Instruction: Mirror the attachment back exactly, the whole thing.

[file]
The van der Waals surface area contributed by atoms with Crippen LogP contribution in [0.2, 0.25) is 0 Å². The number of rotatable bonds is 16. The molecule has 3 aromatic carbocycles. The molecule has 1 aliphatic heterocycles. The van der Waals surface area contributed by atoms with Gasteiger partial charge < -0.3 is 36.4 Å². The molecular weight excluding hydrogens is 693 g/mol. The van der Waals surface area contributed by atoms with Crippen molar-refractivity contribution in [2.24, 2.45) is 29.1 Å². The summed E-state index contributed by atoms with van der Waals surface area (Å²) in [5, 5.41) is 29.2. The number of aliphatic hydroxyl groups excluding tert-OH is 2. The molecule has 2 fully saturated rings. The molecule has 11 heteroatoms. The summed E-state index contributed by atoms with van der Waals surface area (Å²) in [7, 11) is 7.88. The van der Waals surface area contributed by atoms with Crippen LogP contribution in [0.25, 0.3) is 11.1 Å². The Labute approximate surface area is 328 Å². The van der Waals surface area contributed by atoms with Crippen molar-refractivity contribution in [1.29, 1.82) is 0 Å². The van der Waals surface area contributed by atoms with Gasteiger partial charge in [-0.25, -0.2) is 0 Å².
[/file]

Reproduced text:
The van der Waals surface area contributed by atoms with Crippen LogP contribution in [0.2, 0.25) is 0 Å². The number of rotatable bonds is 16. The molecule has 3 aromatic carbocycles. The molecule has 1 aliphatic heterocycles. The van der Waals surface area contributed by atoms with Gasteiger partial charge < -0.3 is 36.4 Å². The molecular weight excluding hydrogens is 693 g/mol. The van der Waals surface area contributed by atoms with Crippen molar-refractivity contribution in [2.24, 2.45) is 29.1 Å². The summed E-state index contributed by atoms with van der Waals surface area (Å²) in [5, 5.41) is 29.2. The number of aliphatic hydroxyl groups excluding tert-OH is 2. The molecule has 2 fully saturated rings. The molecule has 11 heteroatoms. The summed E-state index contributed by atoms with van der Waals surface area (Å²) in [7, 11) is 7.88. The van der Waals surface area contributed by atoms with Crippen LogP contribution in [0.25, 0.3) is 11.1 Å². The Labute approximate surface area is 328 Å². The van der Waals surface area contributed by atoms with Crippen molar-refractivity contribution in [1.29, 1.82) is 0 Å². The van der Waals surface area contributed by atoms with Gasteiger partial charge in [-0.25, -0.2) is 0 Å².